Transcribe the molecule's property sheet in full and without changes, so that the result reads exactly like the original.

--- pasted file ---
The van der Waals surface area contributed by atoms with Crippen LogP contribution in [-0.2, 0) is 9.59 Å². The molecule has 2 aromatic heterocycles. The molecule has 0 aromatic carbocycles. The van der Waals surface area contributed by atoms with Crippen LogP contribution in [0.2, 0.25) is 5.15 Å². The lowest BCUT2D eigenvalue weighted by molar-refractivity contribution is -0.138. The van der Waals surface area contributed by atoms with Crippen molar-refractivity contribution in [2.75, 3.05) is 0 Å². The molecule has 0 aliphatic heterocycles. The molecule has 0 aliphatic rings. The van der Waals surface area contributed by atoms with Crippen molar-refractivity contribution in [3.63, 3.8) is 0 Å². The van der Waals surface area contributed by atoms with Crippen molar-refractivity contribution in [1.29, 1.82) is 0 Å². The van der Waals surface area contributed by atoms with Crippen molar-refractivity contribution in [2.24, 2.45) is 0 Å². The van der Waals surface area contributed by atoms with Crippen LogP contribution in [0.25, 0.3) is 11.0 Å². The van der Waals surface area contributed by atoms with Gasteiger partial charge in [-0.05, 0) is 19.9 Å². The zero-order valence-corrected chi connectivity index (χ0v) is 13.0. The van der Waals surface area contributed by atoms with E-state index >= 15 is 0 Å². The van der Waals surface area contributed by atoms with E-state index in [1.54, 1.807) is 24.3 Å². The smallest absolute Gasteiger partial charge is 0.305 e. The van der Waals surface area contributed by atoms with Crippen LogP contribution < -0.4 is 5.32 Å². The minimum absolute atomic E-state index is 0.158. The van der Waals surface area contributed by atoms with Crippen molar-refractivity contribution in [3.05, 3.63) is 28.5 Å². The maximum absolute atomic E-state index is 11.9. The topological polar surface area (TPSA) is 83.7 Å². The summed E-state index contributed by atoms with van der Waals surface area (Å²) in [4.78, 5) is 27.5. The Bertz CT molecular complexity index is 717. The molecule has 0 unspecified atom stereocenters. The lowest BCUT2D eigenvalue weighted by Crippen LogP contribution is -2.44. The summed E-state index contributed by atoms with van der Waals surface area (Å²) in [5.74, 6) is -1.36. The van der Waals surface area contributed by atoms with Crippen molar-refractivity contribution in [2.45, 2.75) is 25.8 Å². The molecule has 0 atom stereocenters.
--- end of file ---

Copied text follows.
The van der Waals surface area contributed by atoms with Crippen LogP contribution in [-0.2, 0) is 9.59 Å². The molecule has 2 aromatic heterocycles. The molecule has 0 aromatic carbocycles. The van der Waals surface area contributed by atoms with Crippen LogP contribution in [0.2, 0.25) is 5.15 Å². The lowest BCUT2D eigenvalue weighted by molar-refractivity contribution is -0.138. The van der Waals surface area contributed by atoms with Crippen molar-refractivity contribution in [2.75, 3.05) is 0 Å². The molecule has 0 aliphatic heterocycles. The molecule has 0 aliphatic rings. The van der Waals surface area contributed by atoms with Crippen molar-refractivity contribution in [3.63, 3.8) is 0 Å². The van der Waals surface area contributed by atoms with Crippen molar-refractivity contribution in [1.29, 1.82) is 0 Å². The van der Waals surface area contributed by atoms with Crippen molar-refractivity contribution in [2.24, 2.45) is 0 Å². The van der Waals surface area contributed by atoms with Crippen LogP contribution in [0.25, 0.3) is 11.0 Å². The van der Waals surface area contributed by atoms with Gasteiger partial charge in [-0.05, 0) is 19.9 Å². The zero-order valence-corrected chi connectivity index (χ0v) is 13.0. The van der Waals surface area contributed by atoms with E-state index >= 15 is 0 Å². The van der Waals surface area contributed by atoms with E-state index in [1.54, 1.807) is 24.3 Å². The smallest absolute Gasteiger partial charge is 0.305 e. The van der Waals surface area contributed by atoms with Crippen LogP contribution < -0.4 is 5.32 Å². The minimum absolute atomic E-state index is 0.158. The van der Waals surface area contributed by atoms with Crippen molar-refractivity contribution in [3.05, 3.63) is 28.5 Å². The maximum absolute atomic E-state index is 11.9. The topological polar surface area (TPSA) is 83.7 Å². The summed E-state index contributed by atoms with van der Waals surface area (Å²) in [4.78, 5) is 27.5. The Bertz CT molecular complexity index is 717. The molecule has 0 unspecified atom stereocenters. The lowest BCUT2D eigenvalue weighted by Crippen LogP contribution is -2.44. The summed E-state index contributed by atoms with van der Waals surface area (Å²) in [5.74, 6) is -1.36. The van der Waals surface area contributed by atoms with Crippen molar-refractivity contribution in [2.45, 2.75) is 25.8 Å². The molecule has 0 atom stereocenters.